Steel material

Stainless vs. Carbon Steel in Metal Fabrication

Steel is the Brady Bunch of fabrication metals. There’s a lot of them and they’re all related in one way or another. Plus, each type of steel has its own unique quirks and peculiarities. Many fans of the TV show had a favorite actor they followed through all five seasons. That’s okay for TV characters but it’s not a strategy for fabrication. Pick steel unsuited to the task and your project could run into trouble. 

While steel comes in many forms, (much like Brady Bunch kids,) the two types most often used in fabrication are stainless vs. carbon steel. Let’s think of them as Jan and Marcia. One is practical and down-to-earth, the other pretty but maybe also a little difficult. Here’s how to choose between them. 

Steel Basics 

All steel is essentially iron with no more than 2% carbon. Go over that threshold and you get cast iron. That’s a useful metal for some applications but it’s not much used in fabrication. 

When the carbon content is below 1% the result is plain carbon steel. These steels have trace amounts of sulfur, manganese, phosphorus, and silicon to alter their properties. Lower carbon content makes the metal more ductile, machinable, and easier to weld. 

Stainless steels are plain carbon steels with a large serving of chromium. Technically speaking, stainless has a minimum of 10.5% chromium. Chromium has a strong affinity for oxygen and this is what gives stainless its corrosion-resistance. In plain carbon steel surface iron bonds to oxygen. This is what causes rust. With stainless chromium-oxygen bonds cover the surface and prevent rust from forming. Better still, scratch the surface and the newly exposed chromium creates more rust-preventing oxygen bonds. 

What to Consider When Selecting a Stainless Steel vs. Carbon for Fabrication

Perhaps this is obvious, but the start point is, what does the application need? Strength? An attractive appearance? Or just the lowest cost? The key factors are listed below, but their relative importance will depend on what you’re trying to achieve. 

  • Finish/appearance/corrosion-resistance 
  • Ductility 
  • Strength 
  • Weldability 
  • Cost 

Let’s go through each one of these, comparing carbon and stainless steel as we go.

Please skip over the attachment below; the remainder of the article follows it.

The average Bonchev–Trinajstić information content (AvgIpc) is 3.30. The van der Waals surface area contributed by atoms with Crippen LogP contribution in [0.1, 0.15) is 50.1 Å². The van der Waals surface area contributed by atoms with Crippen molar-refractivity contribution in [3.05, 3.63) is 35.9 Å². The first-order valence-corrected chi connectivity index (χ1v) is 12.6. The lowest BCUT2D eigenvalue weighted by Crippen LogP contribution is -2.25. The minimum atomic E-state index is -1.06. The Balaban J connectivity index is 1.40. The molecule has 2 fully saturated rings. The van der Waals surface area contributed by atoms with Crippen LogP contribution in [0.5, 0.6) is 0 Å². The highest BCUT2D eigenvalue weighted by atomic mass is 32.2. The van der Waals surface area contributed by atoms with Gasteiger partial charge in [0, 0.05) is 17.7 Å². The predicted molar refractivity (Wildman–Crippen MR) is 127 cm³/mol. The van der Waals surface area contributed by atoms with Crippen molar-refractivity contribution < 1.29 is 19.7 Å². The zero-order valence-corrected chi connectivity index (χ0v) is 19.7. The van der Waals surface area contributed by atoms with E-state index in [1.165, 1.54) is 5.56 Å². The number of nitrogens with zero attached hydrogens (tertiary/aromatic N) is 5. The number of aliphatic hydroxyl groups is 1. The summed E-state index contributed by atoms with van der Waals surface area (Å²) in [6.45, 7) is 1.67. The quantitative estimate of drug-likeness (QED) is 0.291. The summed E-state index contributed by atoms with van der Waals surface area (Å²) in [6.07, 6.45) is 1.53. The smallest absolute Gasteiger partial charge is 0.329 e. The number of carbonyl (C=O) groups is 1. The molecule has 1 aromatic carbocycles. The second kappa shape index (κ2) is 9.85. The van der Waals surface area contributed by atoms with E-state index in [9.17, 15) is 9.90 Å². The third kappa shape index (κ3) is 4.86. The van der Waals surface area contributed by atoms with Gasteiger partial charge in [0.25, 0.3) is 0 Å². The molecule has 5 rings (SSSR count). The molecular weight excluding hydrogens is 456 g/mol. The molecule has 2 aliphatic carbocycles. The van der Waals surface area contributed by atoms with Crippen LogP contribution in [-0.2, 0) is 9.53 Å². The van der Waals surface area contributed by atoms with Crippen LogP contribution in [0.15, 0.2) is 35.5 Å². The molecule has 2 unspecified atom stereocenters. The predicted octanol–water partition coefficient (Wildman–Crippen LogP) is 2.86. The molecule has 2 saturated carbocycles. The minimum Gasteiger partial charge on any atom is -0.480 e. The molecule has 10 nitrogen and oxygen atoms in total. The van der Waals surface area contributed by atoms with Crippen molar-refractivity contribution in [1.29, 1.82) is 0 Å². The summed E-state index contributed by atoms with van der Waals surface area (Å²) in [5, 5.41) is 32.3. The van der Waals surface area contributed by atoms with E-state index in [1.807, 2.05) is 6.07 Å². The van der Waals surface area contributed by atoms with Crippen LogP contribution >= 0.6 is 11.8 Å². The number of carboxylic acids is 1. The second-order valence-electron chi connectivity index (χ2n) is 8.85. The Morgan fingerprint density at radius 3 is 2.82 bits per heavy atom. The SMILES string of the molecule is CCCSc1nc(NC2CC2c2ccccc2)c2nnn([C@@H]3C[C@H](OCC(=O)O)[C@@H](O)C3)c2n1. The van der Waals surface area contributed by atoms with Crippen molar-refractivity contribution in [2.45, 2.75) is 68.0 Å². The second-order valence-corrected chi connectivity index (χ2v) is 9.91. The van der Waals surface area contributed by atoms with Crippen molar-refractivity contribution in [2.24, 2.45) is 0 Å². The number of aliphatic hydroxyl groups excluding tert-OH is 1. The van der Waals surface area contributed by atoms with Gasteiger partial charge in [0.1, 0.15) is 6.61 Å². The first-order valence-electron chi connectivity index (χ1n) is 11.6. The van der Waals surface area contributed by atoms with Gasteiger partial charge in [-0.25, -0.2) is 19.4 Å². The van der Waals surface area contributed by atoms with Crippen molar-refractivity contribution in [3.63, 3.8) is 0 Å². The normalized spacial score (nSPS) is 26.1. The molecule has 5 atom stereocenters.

1. Finish/Appearance/Corrosion-Resistance 

Carbon steels need a coating to stop them from rusting. Powder coating and painting are both popular choices. Surface preparation is needed for both, and paint in particular may need periodic touching-up. 

Stainless needs no such protection unless it’s to be used in a strong chlorine atmosphere. Swimming pools and sea air are environments where some chlorine-induced corrosion is possible. If a fabrication will go into a situation like those it’s best to pick a more chlorine-resistant grade of stainless such as 316. 

A good thing about stainless is that it can be given a range of finishes. Brushing is a popular choice, as used on many household appliances, but for other applications, it can be polished. Our fire truck bumpers are great examples, which we polish to a mirror-like shine. An alternative, often seen in architectural applications, is a satin finish. 

2. Ductility 

Ductility refers to how readily a metal will bend and stretch without cracking. Bending operations, like those performed on a press brake, require a lot of ductility in the metal. Less ductile metals may be radiused but will often crack if bent through sharp angles. 

Low carbon steels have excellent ductility. In stainless steel, ductility depends very much on composition. Austenitic stainless steels, which contain significant nickel in addition to chromium, have good ductility. The most common of these is the 304 grade. 

Stainless steels with higher carbon content, such as the 420 and 440 grades have very low ductility. As a result, they are rarely used in fabrication. 

3. Strength 

As a rule, strength is inversely proportional to ductility. Thus stronger metals are harder to form. Any grade of stainless steel is stronger than plain low carbon steels. 

4. Weldability 

Plain carbon steels become harder to weld as carbon content rises. Preheating is often needed to ensure a good weld when carbon content exceeds 1%. 

Stainless is harder to weld because thermal conductivity is lower than for plain carbon steels. That said, austenitic stainless steels weld well when conductivity differences are taken into account. A particularly useful feature of austenitic stainless is that it doesn’t harden when heated. That means when welding there’s no hardening in the heat-affected zone. However, welding can increase susceptibility to corrosion. 

5. Cost 

Pound for pound, stainless is significantly more expensive than carbon steel. However, there are a couple of mitigating factors to consider. First, since stainless is stronger you may be able to use less of it. 

And second, its corrosion resistance means no ongoing painting expense. As a result, over the lifetime of fabrication, especially one that will live outdoors, the cost differential could narrow significantly. 

Get Help With Choosing Your Steel 

The performance, durability, and cost of your next fabrication project is strongly influenced by the type of metal you specify. Steel is often the default choice, thanks to a combination of low cost and formability, but remember that one word covers a large family of closely-related metals. If The Brady Bunch taught us anything about big families, it’s that individual members can behave very differently, so choose your favorite wisely! 

If you’d like help in selecting the best steel for your next project, please discuss it with us. As fabricators with many years of experience, we can advise you on what will bend and weld easily. We’ll also be happy to take you through the various final appearance options so you get a fabrication that really meets your needs. 

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